As a reminder, my defining thesis for these posts is: we need to make the job process into the ‘will of God.’ Or in other words, we need to discover how God can work in us and among us during the search process.
You have written a good letter—so good in fact that now you have some interviews scheduled. These could range from a phone call to some form of video conference. As you will learn, this means you are now in a group of roughly 15-20 people, down from the mammoth pool of 100-200 who applied. You may never have thought that Anonymous U or Nowhere U would call for an interview. And yet, here you are. And the odds now are significantly better.
Having been a part of two searches for a tenure-track professor while a grad student, I know that the number of applications can be high, making it very hard to narrow down the list. How and why the search committee narrowed down the list may never be known to you, but that you are on it is clear.
This is where the ‘will of God’ comes in. In researching the school pre-interview—its faculty (especially the committee members), its curriculum, its student body, its location (i.e. getting intimate with the school’s website and its public persona)—you also should at the same time develop some ‘feel’ for how you fit in those categories. This is why they chose you for an interview. They saw something on that CV or in that letter that ‘checks the boxes’ so to speak. And through their questions, they will see how well you can articulate back to them what they saw. In other words, can you articulate why you are a good fit? In religious language, you should try to convince them it is the ‘will of God’ for you to work there.
If interviewing at a military institution, can you speak to leadership as a faculty member? If interviewing at a private (non-religious) school, can you speak to its particular brand of education? And finally, if interviewing at a religious school, can you decipher which brand of Christianity it follows and how that might affect pedagogy, content, and faculty responsibilities?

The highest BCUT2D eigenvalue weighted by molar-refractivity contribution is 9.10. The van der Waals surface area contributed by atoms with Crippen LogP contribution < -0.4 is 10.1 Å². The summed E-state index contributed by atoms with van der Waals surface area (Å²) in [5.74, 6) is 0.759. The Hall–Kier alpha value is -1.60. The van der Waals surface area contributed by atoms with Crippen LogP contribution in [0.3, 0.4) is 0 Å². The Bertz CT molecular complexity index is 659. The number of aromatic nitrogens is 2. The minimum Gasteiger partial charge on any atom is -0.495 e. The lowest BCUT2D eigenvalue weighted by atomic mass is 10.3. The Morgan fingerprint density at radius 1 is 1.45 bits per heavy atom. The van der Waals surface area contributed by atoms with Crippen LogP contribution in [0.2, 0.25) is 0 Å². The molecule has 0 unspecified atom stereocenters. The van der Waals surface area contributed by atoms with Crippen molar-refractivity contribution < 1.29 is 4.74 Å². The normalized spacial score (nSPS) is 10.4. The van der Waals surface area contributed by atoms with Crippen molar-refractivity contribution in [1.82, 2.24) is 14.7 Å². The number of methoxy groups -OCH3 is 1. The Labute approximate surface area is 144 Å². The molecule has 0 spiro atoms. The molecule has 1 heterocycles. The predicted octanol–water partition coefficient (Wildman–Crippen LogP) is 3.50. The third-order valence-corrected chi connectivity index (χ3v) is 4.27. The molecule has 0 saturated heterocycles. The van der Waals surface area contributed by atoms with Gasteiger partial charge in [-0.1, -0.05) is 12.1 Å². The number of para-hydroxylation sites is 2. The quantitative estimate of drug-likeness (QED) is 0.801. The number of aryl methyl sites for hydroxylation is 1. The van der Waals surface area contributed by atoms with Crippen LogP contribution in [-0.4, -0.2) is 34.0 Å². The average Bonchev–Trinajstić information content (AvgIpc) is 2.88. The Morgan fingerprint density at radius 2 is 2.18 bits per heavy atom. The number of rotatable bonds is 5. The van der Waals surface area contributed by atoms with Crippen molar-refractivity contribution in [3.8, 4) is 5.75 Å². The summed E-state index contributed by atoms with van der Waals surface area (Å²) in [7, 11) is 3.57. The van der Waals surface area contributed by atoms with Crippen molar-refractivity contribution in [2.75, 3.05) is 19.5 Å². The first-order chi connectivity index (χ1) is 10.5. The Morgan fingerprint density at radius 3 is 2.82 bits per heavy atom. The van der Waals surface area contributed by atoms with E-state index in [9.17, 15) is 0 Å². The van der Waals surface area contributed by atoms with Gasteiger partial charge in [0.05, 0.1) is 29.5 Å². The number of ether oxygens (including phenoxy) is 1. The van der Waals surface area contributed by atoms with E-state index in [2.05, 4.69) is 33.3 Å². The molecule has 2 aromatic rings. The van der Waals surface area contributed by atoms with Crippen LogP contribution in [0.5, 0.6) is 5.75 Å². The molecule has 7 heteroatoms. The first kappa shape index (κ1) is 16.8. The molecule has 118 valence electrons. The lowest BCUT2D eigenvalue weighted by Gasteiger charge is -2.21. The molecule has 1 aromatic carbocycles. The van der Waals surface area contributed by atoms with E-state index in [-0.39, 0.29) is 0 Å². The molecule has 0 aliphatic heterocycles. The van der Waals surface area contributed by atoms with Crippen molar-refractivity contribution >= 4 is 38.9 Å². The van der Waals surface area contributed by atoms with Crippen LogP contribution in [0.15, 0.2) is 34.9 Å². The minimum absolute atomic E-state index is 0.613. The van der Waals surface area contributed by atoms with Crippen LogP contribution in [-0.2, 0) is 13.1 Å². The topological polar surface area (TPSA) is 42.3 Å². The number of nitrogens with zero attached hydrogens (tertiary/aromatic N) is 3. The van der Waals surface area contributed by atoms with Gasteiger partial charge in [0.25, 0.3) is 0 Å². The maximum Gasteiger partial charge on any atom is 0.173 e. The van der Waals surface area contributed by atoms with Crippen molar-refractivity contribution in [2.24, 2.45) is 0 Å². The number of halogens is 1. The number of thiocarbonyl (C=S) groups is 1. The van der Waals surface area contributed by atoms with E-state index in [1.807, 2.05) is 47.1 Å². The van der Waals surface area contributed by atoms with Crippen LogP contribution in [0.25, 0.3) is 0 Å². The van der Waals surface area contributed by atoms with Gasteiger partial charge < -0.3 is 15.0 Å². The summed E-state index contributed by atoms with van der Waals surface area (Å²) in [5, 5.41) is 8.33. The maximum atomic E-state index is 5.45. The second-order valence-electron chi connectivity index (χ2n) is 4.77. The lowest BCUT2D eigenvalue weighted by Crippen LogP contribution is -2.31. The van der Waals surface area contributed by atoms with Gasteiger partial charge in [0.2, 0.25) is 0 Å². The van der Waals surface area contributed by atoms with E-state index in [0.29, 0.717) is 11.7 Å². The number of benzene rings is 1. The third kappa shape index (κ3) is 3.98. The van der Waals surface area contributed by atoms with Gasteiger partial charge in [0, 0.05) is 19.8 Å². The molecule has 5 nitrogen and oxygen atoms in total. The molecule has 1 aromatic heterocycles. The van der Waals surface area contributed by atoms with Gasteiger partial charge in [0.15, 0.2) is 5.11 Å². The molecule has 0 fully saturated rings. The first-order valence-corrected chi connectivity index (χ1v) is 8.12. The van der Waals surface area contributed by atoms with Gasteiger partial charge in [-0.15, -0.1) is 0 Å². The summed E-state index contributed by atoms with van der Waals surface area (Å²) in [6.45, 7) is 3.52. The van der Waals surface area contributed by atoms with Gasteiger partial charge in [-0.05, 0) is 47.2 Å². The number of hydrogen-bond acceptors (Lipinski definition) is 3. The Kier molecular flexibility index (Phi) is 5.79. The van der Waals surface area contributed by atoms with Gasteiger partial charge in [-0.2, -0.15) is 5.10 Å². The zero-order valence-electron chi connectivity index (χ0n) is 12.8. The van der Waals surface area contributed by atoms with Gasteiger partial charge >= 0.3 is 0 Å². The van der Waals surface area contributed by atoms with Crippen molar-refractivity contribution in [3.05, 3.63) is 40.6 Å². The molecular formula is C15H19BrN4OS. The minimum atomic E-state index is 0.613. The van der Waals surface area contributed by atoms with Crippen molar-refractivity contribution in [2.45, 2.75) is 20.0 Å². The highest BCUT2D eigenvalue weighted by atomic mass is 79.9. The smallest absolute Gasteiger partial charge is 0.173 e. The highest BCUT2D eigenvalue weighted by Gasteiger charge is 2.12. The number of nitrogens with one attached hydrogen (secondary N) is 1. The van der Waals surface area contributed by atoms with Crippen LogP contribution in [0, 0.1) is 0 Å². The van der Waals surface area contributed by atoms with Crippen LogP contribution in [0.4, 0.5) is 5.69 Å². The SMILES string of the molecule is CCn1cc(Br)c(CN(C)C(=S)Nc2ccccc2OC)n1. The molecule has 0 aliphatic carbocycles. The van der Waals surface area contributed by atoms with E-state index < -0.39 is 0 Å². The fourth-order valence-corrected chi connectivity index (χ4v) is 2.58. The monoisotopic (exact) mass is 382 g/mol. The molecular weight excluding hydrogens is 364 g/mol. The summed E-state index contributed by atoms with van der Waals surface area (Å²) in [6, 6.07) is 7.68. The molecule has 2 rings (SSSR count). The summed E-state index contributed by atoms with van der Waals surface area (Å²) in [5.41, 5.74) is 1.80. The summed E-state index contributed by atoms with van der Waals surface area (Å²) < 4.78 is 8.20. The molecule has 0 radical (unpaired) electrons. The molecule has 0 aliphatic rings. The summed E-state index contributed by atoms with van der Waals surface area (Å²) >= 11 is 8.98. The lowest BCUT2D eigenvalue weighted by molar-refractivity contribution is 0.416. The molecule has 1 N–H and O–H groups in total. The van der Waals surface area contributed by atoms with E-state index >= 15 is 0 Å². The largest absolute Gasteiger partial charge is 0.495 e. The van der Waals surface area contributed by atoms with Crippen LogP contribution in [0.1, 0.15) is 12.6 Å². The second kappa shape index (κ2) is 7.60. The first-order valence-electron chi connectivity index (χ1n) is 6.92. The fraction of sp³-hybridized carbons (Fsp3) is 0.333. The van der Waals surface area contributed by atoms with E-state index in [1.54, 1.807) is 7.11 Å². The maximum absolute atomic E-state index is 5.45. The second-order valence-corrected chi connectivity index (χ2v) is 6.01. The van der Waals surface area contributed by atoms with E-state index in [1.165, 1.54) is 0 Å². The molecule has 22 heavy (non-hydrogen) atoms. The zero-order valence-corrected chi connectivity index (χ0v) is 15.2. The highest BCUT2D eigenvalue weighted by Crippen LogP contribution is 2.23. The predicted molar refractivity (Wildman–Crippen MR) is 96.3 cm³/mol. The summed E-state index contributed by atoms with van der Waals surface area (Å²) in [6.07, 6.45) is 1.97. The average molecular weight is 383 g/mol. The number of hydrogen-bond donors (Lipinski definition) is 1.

I have been using that phrase ‘will of God’ in both its serious form and also in a way to mock its use as a mathematical proof that tells us what to do. In regard to the interview stage, finding the ‘will of God’ is not just deciding where God might have you—but articulating to yourself, convincing yourself that you can be there. Then convincing the search committee. In my theology, in the 95% of life not dictated by scripture, God’s will is not a narrow road or one option, but a responsiveness to human movement. In other words, there are many ways to go within a broad spectrum (orchestrated by the Lord). Even more so, among our choices, good and bad, wise and unwise, in our uncertainty and undeterred stubbornness, God goes ahead and comes behind us, revealing himself. And to be sure, that 95% has much to offer about how to become wise (read Proverbs for more). Scripture does not offer booming voices from the sky. It offers more a frame of how to live in a world with many decisions to be made. God directs our paths and we walk.